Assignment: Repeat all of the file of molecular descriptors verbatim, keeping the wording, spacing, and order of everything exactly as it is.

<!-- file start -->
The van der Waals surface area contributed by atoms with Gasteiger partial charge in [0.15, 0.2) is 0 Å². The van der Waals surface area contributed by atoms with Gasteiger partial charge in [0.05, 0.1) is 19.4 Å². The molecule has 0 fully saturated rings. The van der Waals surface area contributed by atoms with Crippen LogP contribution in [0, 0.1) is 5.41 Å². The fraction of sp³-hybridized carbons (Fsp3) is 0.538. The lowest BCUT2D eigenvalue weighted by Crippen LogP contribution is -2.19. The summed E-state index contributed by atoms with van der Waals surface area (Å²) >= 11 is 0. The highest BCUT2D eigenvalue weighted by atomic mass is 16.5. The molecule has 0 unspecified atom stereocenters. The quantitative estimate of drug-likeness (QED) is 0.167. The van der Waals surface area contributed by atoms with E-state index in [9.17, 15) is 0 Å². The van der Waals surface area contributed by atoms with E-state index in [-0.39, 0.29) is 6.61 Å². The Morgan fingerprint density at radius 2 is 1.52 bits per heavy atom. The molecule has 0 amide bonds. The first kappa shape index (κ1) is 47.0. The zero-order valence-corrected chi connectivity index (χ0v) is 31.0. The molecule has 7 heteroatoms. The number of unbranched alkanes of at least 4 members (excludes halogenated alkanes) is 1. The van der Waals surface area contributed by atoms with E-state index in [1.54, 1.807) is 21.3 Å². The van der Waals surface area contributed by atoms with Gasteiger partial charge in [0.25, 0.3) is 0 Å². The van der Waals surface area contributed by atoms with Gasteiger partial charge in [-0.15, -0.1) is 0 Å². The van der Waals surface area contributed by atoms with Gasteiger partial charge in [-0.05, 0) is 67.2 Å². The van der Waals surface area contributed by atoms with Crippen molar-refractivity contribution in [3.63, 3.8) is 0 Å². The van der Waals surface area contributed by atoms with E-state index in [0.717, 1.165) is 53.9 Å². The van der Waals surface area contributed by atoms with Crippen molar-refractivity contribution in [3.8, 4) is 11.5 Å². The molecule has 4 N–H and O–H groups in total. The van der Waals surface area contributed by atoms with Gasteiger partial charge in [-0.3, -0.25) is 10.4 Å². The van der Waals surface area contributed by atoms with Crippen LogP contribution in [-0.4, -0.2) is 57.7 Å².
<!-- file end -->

The van der Waals surface area contributed by atoms with Gasteiger partial charge in [0.15, 0.2) is 0 Å². The van der Waals surface area contributed by atoms with Gasteiger partial charge in [0.05, 0.1) is 19.4 Å². The molecule has 0 fully saturated rings. The van der Waals surface area contributed by atoms with Crippen LogP contribution in [0, 0.1) is 5.41 Å². The fraction of sp³-hybridized carbons (Fsp3) is 0.538. The lowest BCUT2D eigenvalue weighted by Crippen LogP contribution is -2.19. The summed E-state index contributed by atoms with van der Waals surface area (Å²) >= 11 is 0. The highest BCUT2D eigenvalue weighted by atomic mass is 16.5. The molecule has 0 unspecified atom stereocenters. The quantitative estimate of drug-likeness (QED) is 0.167. The van der Waals surface area contributed by atoms with E-state index in [9.17, 15) is 0 Å². The van der Waals surface area contributed by atoms with E-state index in [-0.39, 0.29) is 6.61 Å². The Morgan fingerprint density at radius 2 is 1.52 bits per heavy atom. The molecule has 0 amide bonds. The first kappa shape index (κ1) is 47.0. The zero-order valence-corrected chi connectivity index (χ0v) is 31.0. The molecule has 7 heteroatoms. The number of unbranched alkanes of at least 4 members (excludes halogenated alkanes) is 1. The van der Waals surface area contributed by atoms with E-state index in [1.54, 1.807) is 21.3 Å². The van der Waals surface area contributed by atoms with Gasteiger partial charge in [0.25, 0.3) is 0 Å². The van der Waals surface area contributed by atoms with Gasteiger partial charge in [-0.15, -0.1) is 0 Å². The van der Waals surface area contributed by atoms with Gasteiger partial charge in [-0.05, 0) is 67.2 Å². The van der Waals surface area contributed by atoms with Crippen molar-refractivity contribution in [3.63, 3.8) is 0 Å². The van der Waals surface area contributed by atoms with E-state index in [0.717, 1.165) is 53.9 Å². The van der Waals surface area contributed by atoms with Crippen molar-refractivity contribution in [3.8, 4) is 11.5 Å². The molecule has 4 N–H and O–H groups in total. The van der Waals surface area contributed by atoms with Gasteiger partial charge in [-0.3, -0.25) is 10.4 Å². The van der Waals surface area contributed by atoms with Crippen LogP contribution in [-0.4, -0.2) is 57.7 Å².